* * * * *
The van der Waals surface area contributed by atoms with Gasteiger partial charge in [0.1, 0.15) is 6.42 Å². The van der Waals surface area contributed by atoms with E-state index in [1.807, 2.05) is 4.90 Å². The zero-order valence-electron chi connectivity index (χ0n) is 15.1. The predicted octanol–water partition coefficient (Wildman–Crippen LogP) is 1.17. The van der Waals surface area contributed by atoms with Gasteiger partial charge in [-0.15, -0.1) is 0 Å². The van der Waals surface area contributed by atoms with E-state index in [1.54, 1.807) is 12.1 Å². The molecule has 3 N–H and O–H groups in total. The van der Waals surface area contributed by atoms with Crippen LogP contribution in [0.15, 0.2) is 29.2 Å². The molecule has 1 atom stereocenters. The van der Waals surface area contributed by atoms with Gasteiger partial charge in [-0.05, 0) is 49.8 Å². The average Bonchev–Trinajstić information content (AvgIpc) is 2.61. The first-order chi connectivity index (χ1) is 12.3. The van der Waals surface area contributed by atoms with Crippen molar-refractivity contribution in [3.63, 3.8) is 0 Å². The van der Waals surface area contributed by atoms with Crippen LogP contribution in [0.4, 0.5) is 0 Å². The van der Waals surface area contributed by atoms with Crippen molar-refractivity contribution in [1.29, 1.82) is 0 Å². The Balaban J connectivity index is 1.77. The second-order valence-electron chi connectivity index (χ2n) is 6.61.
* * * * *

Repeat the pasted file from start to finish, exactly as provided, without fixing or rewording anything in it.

The van der Waals surface area contributed by atoms with Gasteiger partial charge in [0.1, 0.15) is 6.42 Å². The van der Waals surface area contributed by atoms with E-state index in [1.807, 2.05) is 4.90 Å². The zero-order valence-electron chi connectivity index (χ0n) is 15.1. The predicted octanol–water partition coefficient (Wildman–Crippen LogP) is 1.17. The van der Waals surface area contributed by atoms with Gasteiger partial charge in [-0.15, -0.1) is 0 Å². The van der Waals surface area contributed by atoms with E-state index in [1.54, 1.807) is 12.1 Å². The molecule has 3 N–H and O–H groups in total. The van der Waals surface area contributed by atoms with Crippen LogP contribution in [0.15, 0.2) is 29.2 Å². The molecule has 1 atom stereocenters. The van der Waals surface area contributed by atoms with Gasteiger partial charge in [-0.05, 0) is 49.8 Å². The average Bonchev–Trinajstić information content (AvgIpc) is 2.61. The first-order chi connectivity index (χ1) is 12.3. The van der Waals surface area contributed by atoms with Crippen molar-refractivity contribution in [3.63, 3.8) is 0 Å². The van der Waals surface area contributed by atoms with Crippen LogP contribution in [0.4, 0.5) is 0 Å². The van der Waals surface area contributed by atoms with Crippen molar-refractivity contribution in [1.29, 1.82) is 0 Å². The Balaban J connectivity index is 1.77. The second-order valence-electron chi connectivity index (χ2n) is 6.61.